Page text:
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Monday, June 03, 2013

Former umpires union head dies at 72

Richie Phillips, who led the Major League Umpires Association from 1978 to 1999, died Friday at his home in Cape May, N.J. He was 72….

After negotiating a contract for Villanova basketball star Howard Porter with the Chicago Bulls, Mr. Phillips began representing other athletes. In 1976, he helped organize the National Basketball Association’s referees into a collective bargaining unit, which he represented until 1984.

In 1978, Mr. Phillips became general counsel and executive director of the Major League Umpires Association. Under his leadership, the umpires implemented successful work stoppages in 1978, 1979, 1984, 1991 and 1995, and an unsuccessful one in 1999 that led to the umpires decertifying the union led by Mr. Phillips and starting a new one.

 

Adam B. Posted: June 03, 2013 at 03:37 PM | 22 comment(s) Login to Bookmark
  Tags: death, labor, labor relations, umpires, union

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   1. Tom Nawrocki Posted: June 03, 2013 at 05:40 PM (#4459401)
I suppose there have been worse union leaders, but I can't think of any off the top of my head. On the other hand, his work stoppage in 1999 turned out to be a wonderful thing for the game of baseball.
   2. esseff Posted: June 03, 2013 at 05:49 PM (#4459403)
On the other hand, his work stoppage in 1999 turned out to be a wonderful thing for the game of baseball.


"This is either a threat to be ignored or an offer to be accepted."
   3. Steve Treder Posted: June 03, 2013 at 05:54 PM (#4459405)
I suppose there have been worse union leaders, but I can't think of any off the top of my head.

Yeah, that was one of the all-time, inner-circle blunders. Epic fail.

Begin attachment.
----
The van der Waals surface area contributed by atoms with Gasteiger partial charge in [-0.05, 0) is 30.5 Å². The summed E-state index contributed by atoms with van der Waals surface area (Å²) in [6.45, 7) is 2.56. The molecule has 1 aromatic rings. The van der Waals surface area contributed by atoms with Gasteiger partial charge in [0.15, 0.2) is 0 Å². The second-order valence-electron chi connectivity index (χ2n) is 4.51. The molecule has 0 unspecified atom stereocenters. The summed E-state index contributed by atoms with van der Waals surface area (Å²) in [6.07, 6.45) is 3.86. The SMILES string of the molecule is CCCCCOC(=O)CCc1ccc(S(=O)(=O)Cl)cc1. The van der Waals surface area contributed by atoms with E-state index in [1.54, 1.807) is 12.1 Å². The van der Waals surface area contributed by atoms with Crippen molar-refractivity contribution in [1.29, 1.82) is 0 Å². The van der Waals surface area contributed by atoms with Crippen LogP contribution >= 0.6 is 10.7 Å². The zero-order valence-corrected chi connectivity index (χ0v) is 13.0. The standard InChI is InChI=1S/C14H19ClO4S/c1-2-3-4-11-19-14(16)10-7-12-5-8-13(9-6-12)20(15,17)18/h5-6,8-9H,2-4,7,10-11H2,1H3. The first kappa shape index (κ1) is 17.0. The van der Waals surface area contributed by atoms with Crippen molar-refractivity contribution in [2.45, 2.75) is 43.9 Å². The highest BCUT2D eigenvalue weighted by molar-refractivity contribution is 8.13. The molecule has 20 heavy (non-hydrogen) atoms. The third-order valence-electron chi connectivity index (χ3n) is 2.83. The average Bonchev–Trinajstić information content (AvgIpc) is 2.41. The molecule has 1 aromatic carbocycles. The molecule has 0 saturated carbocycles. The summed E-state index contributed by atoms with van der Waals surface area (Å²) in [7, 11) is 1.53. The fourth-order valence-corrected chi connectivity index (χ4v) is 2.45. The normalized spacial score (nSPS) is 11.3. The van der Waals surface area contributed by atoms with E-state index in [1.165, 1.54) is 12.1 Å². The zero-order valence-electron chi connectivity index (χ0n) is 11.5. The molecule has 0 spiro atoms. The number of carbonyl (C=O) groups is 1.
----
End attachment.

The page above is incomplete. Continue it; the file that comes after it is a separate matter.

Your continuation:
4. Ray (RDP) Posted: June 03, 2013 at 06:29 PM (#4459421)
There's a name for people who think MLB umpires are irreplaceable: Richie Phillips.
   5. Publius Publicola Posted: June 03, 2013 at 09:07 PM (#4459532)
Gene Upshaw was pretty bad too.
   6. The Ghost's Tryin' to Reason with Hurricane Season Posted: June 03, 2013 at 09:12 PM (#4459537)
If you complain about the umps these days, you must not have seen some of the immobile piles of meat that Phillips protected.

He also owned a shipping company that had the contract to ship the umps equipment from city to city. I am sure he profited handsomely.
   7. Dag Nabbit is part of the zombie horde Posted: June 03, 2013 at 09:50 PM (#4459577)
I suppose there have been worse union leaders, but I can't think of any off the top of my head.

His last act was an all-time great fiasco, but like the lead-in notes, he was head of the union for over 20 years and had won several victories before then.
   8. Publius Publicola Posted: June 03, 2013 at 10:07 PM (#4459603)
If you complain about the umps these days, you must not have seen some of the immobile piles of meat that Phillips protected.


Eric Gregg.
   9. Cris E Posted: June 03, 2013 at 11:04 PM (#4459652)
Eric Gregg

Umm, technically most of that that wasn't meat.
   10. winnipegwhip Posted: June 04, 2013 at 01:00 PM (#4460025)
I suppose there have been worse union leaders, but I can't think of any off the top of my head. On the other hand, his work stoppage in 1999 turned out to be a wonderful thing for the game of baseball.


The answer is Alan Eagleson.
   11. Ron J2 Posted: June 04, 2013 at 01:43 PM (#4460094)
#10 He started off good ...

Seriously, his initial work for Bobby Orr was quite good in the context of the day. There's a reason why he was pretty much everybody's agent. (And to this day Bobby Clarke is a staunch defender)

By the end of his tenure he was stealing from his clients and making behind closed door deals contrary to the best interests of the union.

He ended up in prison (and kicked out of the hockey hall of fame and stripped of other honors) primarily because one investigative journalist would not let go of the issue.

   12. winnipegwhip Posted: June 04, 2013 at 03:17 PM (#4460189)
#10 He started off good ...


...is this Marge Schott talking? Good one.
   13. TomH Posted: June 04, 2013 at 03:24 PM (#4460198)
OK, I have a ignoramus-about-hockey question: you can get kicked out of a Hall of Fame? Or was that just a figure of speech?
   14. Jose Can Still Seabiscuit Posted: June 04, 2013 at 03:35 PM (#4460220)
OK, I have a ignoramus-about-hockey question: you can get kicked out of a Hall of Fame? Or was that just a figure of speech?